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TNOs are cool: a survey of the transneptunian region

Müller, Thomas G.; Lellouch, Emmanuel; Böhnhardt, Hermann; Stansberry, John; Barucci, Antonella; Crovisier, Jacques; Delsanti, Audrey; Doressoundiram, Alain; Dotto, Elisabetta; Duffard, René; Fornasier, Sonia; Groussin, Olivier; Gutiérrez, Pedro J.; Hainaut, Olivier; Harris, Alan W.; Hartogh, Paul; Hestroffer, Daniel; Horner, Jonathan; Jewitt, Dave; Kidger, Mark; Kiss, Csaba; Lacerda, Pedro; Lara, Luisa; Lim, Tanya; Mueller, Michael; Moreno, Raphael; Ortiz, Jose-Luis; Rengel, Miriam; Santos-Sanz, Pablo; Swinyard, Bruce; Thomas, Nicolas; Thirouin, Audrey and Trilling, David (2009). TNOs are cool: a survey of the transneptunian region. Earth, Moon, and Planets, 105(2-4) pp. 209–219.

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DOI (Digital Object Identifier) Link: http://dx.doi.org/10.1007/s11038-009-9307-x
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Abstract

Over one thousand objects have so far been discovered orbiting beyond Neptune. These trans-Neptunian objects (TNOs) represent the primitive remnants of the planetesimal disk from which the planets formed and are perhaps analogous to the unseen dust parent-bodies in debris disks observed around other main-sequence stars. The dynamical and physical properties of these bodies provide unique and important constraints on formation and evolution models of the Solar System. While the dynamical architecture in this region (also known as the Kuiper Belt) is becoming relatively clear, the physical properties of the objects are still largely unexplored. In particular, fundamental parameters such as size, albedo, density and thermal properties are difficult to measure. Measurements of thermal emission, which peaks at far-IR wavelengths, offer the best means available to determine the physical properties. While Spitzer has provided some results, notably revealing a large albedo diversity in this population, the increased sensitivity of Herschel and its superior wavelength coverage should permit profound advances in the field. Within our accepted project we propose to perform radiometric measurements of 139 objects, including 25 known multiple systems. When combined with measurements of the dust population beyond Neptune (e.g. from the New Horizons mission to Pluto), our results will provide a benchmark for understanding the Solar debris disk, and extra-solar ones as well.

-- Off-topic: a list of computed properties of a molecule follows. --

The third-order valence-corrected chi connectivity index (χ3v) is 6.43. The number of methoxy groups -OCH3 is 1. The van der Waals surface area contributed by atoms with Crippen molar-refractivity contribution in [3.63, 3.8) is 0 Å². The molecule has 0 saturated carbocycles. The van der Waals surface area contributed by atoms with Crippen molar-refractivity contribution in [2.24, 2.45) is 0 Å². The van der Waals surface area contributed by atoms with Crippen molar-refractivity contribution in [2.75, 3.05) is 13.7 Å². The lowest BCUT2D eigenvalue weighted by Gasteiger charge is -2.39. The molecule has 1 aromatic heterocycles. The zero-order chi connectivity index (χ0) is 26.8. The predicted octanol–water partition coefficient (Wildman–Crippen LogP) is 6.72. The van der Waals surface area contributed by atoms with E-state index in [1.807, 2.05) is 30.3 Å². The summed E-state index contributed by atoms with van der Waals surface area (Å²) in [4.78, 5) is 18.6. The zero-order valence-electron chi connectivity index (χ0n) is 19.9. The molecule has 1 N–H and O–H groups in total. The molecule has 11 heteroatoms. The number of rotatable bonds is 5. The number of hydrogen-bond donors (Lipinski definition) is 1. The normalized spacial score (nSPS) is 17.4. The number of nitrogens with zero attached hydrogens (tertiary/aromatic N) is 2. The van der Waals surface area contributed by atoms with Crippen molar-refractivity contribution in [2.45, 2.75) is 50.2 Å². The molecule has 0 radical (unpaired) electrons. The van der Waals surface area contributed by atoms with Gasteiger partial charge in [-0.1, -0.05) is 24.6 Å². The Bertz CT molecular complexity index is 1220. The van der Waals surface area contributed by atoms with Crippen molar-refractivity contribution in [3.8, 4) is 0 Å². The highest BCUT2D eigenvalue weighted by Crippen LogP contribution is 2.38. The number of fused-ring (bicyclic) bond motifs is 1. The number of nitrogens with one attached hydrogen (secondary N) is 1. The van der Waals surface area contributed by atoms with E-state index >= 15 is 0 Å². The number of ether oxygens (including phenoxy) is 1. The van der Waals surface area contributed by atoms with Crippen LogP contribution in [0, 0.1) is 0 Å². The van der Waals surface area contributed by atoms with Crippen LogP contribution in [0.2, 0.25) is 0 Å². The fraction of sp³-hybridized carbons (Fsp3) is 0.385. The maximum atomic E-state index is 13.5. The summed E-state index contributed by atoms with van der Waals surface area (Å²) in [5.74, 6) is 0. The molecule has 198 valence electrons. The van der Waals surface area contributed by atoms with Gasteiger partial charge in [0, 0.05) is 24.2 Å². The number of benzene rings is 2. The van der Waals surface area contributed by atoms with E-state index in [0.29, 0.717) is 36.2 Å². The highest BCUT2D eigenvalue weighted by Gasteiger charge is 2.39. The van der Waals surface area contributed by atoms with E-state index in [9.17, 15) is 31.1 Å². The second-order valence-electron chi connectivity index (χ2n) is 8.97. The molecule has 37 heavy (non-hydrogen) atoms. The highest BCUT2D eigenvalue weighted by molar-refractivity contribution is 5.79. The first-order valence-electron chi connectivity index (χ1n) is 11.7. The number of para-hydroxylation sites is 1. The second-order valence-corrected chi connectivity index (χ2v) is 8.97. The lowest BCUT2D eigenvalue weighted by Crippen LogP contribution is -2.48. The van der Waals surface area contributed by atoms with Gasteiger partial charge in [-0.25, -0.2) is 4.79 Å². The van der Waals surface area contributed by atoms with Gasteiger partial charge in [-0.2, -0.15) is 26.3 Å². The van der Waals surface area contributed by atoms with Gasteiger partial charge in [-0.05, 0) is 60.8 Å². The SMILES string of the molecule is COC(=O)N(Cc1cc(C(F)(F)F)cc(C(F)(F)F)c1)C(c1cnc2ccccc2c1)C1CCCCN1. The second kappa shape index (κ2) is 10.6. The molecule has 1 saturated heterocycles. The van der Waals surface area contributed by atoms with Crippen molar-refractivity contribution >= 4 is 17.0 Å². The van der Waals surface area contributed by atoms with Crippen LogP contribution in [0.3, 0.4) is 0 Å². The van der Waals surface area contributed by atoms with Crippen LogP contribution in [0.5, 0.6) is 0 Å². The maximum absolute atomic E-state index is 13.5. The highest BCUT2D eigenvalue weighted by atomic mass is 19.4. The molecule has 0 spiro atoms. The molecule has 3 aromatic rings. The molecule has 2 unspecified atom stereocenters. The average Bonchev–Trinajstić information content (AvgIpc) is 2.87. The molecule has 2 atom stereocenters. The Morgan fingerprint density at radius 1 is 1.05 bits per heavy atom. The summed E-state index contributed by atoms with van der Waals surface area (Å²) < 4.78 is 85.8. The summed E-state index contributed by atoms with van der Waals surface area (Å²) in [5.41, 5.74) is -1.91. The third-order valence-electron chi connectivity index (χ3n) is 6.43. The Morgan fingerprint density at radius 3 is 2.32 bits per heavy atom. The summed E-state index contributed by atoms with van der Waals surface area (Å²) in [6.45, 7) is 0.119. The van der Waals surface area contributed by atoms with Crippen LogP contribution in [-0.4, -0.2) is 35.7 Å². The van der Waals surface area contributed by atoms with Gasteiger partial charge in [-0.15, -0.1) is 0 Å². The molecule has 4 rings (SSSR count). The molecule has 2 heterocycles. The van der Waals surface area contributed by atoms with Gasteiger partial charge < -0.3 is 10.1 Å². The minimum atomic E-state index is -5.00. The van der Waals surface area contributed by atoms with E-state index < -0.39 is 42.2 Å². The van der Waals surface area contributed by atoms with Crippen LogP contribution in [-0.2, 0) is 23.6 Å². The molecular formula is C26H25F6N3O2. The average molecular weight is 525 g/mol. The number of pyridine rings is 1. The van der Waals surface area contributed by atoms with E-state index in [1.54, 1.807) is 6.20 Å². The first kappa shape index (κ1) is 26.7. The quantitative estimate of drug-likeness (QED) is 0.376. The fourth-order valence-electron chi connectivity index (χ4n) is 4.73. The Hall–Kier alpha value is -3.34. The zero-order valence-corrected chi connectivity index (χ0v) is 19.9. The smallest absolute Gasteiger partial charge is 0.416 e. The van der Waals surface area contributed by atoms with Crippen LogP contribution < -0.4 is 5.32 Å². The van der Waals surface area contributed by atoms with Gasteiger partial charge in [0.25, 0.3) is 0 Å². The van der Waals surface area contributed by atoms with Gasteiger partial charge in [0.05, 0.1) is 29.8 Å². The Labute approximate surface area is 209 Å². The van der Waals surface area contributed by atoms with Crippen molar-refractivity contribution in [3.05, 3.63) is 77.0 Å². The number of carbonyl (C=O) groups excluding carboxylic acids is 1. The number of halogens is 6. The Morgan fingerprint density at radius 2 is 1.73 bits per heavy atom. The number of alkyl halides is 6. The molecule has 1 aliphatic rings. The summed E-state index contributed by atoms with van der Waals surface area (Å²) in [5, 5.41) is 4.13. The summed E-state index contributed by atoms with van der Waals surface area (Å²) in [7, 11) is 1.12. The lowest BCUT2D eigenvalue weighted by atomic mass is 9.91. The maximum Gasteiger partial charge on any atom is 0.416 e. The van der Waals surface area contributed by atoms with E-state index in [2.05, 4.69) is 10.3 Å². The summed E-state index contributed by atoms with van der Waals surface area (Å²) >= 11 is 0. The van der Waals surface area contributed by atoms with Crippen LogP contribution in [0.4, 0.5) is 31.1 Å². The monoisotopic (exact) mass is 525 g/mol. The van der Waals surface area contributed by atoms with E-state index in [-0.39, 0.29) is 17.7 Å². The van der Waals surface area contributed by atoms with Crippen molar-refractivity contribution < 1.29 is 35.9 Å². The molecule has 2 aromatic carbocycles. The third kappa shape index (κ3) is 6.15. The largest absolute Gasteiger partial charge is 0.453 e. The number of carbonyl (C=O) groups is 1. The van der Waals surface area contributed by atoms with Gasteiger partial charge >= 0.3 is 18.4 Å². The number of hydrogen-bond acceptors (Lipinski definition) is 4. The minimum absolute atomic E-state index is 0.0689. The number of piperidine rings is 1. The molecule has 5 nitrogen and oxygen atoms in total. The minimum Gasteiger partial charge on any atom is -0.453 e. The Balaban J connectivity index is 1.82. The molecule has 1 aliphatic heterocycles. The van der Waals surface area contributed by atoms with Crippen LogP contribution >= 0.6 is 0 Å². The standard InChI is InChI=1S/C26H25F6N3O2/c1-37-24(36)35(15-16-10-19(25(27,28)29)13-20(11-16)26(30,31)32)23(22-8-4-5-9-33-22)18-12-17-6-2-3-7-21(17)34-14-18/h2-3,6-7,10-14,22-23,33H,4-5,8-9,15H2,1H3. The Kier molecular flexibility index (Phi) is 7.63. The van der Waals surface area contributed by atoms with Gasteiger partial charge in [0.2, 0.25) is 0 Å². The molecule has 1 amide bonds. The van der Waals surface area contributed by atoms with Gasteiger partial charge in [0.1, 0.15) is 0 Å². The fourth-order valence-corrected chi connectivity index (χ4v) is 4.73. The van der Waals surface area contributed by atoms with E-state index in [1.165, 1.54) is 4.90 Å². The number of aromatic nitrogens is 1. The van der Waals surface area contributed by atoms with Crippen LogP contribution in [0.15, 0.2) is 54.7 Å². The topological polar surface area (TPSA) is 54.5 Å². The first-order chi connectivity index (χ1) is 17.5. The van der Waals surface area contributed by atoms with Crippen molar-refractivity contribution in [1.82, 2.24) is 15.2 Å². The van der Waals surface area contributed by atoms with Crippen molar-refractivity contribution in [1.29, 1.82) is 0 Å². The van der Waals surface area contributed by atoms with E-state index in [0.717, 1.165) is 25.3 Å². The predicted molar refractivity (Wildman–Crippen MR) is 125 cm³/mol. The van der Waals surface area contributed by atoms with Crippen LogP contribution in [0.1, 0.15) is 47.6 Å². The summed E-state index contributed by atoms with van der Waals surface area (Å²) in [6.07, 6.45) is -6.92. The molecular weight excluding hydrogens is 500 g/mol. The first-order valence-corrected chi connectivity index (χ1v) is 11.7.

Item Type: Journal Article
Copyright Holders: 2009 Springer
ISSN: 0167-9295
Extra Information: This article is distributed under the terms of the Creative Commons Attribution Noncommercial License which permits any noncommercial use, distribution, and reproduction in any medium, provided the original author(s) and source are credited.
Academic Unit/Department: Science > Physical Sciences
Interdisciplinary Research Centre: Centre for Earth, Planetary, Space and Astronomical Research (CEPSAR)
Item ID: 16968
Depositing User: Colin Smith
Date Deposited: 11 Jun 2009 10:59
Last Modified: 25 Oct 2012 16:29
URI: http://oro.open.ac.uk/id/eprint/16968
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